The Top Five Reasons To Rescue A Boxer

Written by Jody Mitchell

Continued from page 1

2. Rescue/Adult Boxers are usually pastrepparttar chewing stage. Just be sure to provide plenty of appropriate chew toys.

3. Reduced veterinary expenses. Most ofrepparttar 146972 time, your Rescue Boxer will be neutered or spayed already (almost always) and have its shots. There will be instances when you need to continue a medication, butrepparttar 146973 volunteers will give you plenty of information prior to adopting a Boxer.

4. Sweet Dreams. Rescue/Adult Boxers usually mean that you get a goodnight sleep since you donít have to calmrepparttar 146974 fears of a puppy. Additionally, adult Boxers have bigger bladders which means you wonít have to make a wee-wee run at 2am!

5. Thumbelina or Gargantua? You know how bigrepparttar 146975 Boxer will be when you get a Rescue/Adult Boxer. There will be no surprises such as; you think you are getting a big puppy because ofrepparttar 146976 big paws only to wind up with MiniMe.

Jody Mitchell, a stay at home mom and part time veterinarian assistant who has been saved by Boxer dog from car accident. Her amazing experience inspires her to write about Boxer: "The Boxer Chronicle - A Guide to All Things Boxer." Visit her Website

A Beginner's Guide to Lovebirds

Written by Petey, Petunia & Tweet Tweet

Continued from page 1

If possible get a certificate of health fromrepparttar breeder or pet shop guaranteeing that a replacement will be made ifrepparttar 146918 lovebird becomes sick or won't breed.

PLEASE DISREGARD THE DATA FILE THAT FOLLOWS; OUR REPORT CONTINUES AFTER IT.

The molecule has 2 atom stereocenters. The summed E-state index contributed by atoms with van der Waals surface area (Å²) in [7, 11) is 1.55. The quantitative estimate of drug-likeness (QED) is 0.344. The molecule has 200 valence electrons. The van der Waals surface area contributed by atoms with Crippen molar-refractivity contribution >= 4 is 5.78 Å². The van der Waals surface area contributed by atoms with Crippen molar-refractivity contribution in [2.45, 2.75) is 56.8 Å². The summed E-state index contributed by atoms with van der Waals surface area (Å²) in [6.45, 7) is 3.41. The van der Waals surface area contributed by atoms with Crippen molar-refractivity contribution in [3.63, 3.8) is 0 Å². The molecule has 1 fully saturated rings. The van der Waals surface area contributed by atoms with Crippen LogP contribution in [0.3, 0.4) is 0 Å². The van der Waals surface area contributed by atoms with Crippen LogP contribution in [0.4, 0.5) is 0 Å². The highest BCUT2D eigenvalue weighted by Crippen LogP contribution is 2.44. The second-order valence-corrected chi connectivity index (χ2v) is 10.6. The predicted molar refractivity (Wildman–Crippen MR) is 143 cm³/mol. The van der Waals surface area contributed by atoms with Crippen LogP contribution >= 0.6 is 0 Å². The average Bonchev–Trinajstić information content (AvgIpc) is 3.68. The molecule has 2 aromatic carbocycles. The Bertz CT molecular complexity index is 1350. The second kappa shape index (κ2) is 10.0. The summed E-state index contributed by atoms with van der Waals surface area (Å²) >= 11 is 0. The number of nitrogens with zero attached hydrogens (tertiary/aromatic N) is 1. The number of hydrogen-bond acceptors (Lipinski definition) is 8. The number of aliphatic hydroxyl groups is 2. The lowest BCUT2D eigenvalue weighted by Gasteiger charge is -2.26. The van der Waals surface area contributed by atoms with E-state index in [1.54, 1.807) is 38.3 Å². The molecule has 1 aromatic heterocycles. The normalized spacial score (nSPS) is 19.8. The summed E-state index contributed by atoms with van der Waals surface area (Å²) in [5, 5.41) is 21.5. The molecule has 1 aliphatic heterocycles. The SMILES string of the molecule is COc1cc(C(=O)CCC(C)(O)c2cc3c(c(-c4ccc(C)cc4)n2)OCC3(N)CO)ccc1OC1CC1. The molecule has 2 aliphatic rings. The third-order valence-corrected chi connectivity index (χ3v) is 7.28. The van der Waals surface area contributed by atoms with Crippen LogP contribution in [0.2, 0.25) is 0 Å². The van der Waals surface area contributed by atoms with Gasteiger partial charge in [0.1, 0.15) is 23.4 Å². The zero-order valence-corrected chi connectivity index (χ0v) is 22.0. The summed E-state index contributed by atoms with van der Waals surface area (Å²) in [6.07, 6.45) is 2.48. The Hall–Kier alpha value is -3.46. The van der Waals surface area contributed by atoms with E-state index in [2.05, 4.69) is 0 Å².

Lovebirds are not rare, there are a lot of them around to choose from. So take your time and select only birds that you really likerepparttar 146919 coloring and personality of.

Keeping Lovebirds as Pets

Lovebirds should be kept in pairs, one female and one male. They very much enjoy each others company, although don't be alarmed if they have occasional spats with each other.

If a pair of lovebirds constantly fight, then it's best to find each of them another mate. If you're buying birds from a breeder, make surerepparttar 146920 breeder will exchange birds if they are not compatable.

As a general rule, only one pair of birds should be kept per cage. Keep one or more cages far enough apart from each other so they do not allow birds to be able to peck at each other.

When introducing new birds to a home with pre-existing birds,repparttar 146921 new birds may not always be welcomed readily.

Lovebird Behavior

Lovebirds need exercise out of their cages daily.

Remember: Birds Love to Fly

Being cooped up in a cage allrepparttar 146922 time is not healthy for them, physically or emotionally. Birds kept in a cage will often sit on a perch and flap their wings incessantly.

Lovebirds need between 10 to 12 hours of rest a night. Do not keep your birds in rooms with televisions or other noisy devices when it's time forrepparttar 146923 birds to roost. Total darkness is not advised either, use a small 7 watt bulb inrepparttar 146924 room to provide enough night light forrepparttar 146925 bird to find it's perch and drink or feed if needed.

Keep all electrical wires, extension cords, etc, completely hidden and unavailable torepparttar 146926 birds.

Never use Kerosene or similar type heaters that give off fumes. Coal and wood stoves are no nos. No matter how hard you may' try, a wood burner will emit fumes and smoke into your home that may kill your lovebird. If you have a home with a wood burner completely isolate a room only for your birds and use an infrared or electric heater.

A fairly constant 80 degrees Farenheit temperature is about right for lovebirds.

It's not a good idea to keep finches, cockatiels, rosellas, or budgies with lovebirds

Petey, Petunia & Tweet Tweet Copyright ©

For more really cool info on all aspects of Pet & Wild Bird Care visit our site and take advantage of our extensive library of f r e e avian care tips & fun info.

    <Back to Page 1 © 2005
Terms of Use